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WHO Identifies Interventions to Promote Maternal and Child Health Globally

World Health Organization Vows to Improve Maternal and Child Health

In a joint news release from Aga Khan University, the Partnership for Maternal, Newborn and Child Health (PMNCH), and the World Health Organization (WHO), a consensus has been agreed upon for key interventions that will sharply reduce the number of women and young children who die each year around the world due to pregnancy, childbirth and preventable illnesses such as iron-deficiency anemia.

The report “Essential interventions, commodities and guidelines for reproductive, maternal, newborn, and child health” is a three-year study that reviews more than 50,000 scientific papers and identifies 56 essential evidence-based interventions that could potentially eliminate the untimely deaths of 358,000 women and 7.6 million children in low- and middle-income countries.

Ninety-nine Percent of All Maternal Deaths Occur in Developing Countries

WHO notes that although considerable progress has already been made, many countries in Africa and south Asia still have very high maternal and child death rates. More than half of maternal deaths are caused by excessive bleeding and hypertension during pregnancy and childbirth. In newborns, the risk of dying during the first week of life is due to preterm birth, severe infections, and asphyxia.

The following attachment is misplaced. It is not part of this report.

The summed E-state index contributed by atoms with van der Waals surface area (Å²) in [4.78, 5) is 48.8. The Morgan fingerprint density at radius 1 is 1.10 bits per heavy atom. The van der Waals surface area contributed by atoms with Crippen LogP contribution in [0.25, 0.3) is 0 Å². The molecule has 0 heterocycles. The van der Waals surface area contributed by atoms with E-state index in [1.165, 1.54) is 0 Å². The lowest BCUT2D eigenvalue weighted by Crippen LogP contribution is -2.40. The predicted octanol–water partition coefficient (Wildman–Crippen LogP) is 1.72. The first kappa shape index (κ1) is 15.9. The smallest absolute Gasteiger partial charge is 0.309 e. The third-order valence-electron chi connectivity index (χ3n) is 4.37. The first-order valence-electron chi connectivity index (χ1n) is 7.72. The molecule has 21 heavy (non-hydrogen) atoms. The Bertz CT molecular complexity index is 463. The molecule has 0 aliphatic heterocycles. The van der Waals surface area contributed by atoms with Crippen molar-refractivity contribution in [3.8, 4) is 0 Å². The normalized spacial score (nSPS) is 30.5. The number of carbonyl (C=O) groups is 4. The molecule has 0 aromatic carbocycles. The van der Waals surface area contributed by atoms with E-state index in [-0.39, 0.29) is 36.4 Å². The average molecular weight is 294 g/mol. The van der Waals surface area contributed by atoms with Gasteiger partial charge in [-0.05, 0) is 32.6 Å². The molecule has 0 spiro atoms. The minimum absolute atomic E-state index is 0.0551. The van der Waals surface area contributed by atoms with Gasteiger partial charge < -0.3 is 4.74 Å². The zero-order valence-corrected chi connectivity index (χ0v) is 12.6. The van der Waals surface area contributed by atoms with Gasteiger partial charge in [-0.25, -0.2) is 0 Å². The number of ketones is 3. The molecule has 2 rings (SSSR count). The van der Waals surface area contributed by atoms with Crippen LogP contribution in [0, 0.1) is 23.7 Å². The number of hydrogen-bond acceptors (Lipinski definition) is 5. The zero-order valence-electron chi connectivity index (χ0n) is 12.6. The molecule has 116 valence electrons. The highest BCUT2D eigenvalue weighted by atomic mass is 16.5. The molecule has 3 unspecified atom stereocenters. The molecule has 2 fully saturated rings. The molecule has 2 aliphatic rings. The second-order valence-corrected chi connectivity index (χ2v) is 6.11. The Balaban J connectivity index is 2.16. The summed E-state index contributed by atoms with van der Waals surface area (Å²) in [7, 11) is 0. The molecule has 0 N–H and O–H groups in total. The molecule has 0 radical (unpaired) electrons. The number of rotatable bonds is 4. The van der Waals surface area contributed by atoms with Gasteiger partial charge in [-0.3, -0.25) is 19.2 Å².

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The interventions, which are aimed to meet the United Nations Millennium Development Goals, are classified into three care levels and intended to set priorities to make use of the limited resources available in each country: community care, primary care, and referral care. Each has increasing levels of training and skills needed to perform for each of the six target groups: adolescent and pre-pregnancy, pregnancy (before birth), childbirth, postnatal (mother), postnatal (newborn) and infancy and childhood.

Some of the interventions include managing maternal anemia with iron supplementation, preventing and managing post-partum hemorrhage, immediate thermal care for newborns, extra support for feeding small and preterm babies, and antibiotics for the treatment of pneumonia in children.

“I’m sure that this research will help to reduce deaths among mothers, newborns and children and will help direct funds and resources to concerted action based on the best evidence for impact,” says Dr Zulfiqar Bhutta, Founding Chair of Women and Child Health at the Aga Khan University, Pakistan, who headed the study team.

"We now have a clear consensus, critical for the survival of women, their infants and children," says Dr. Carole Presern, Director, of PMNCH. "This was a meticulous effort involving many partners. It is truly a landmark moment in advancing the health of women and children."

Source: World Health Organization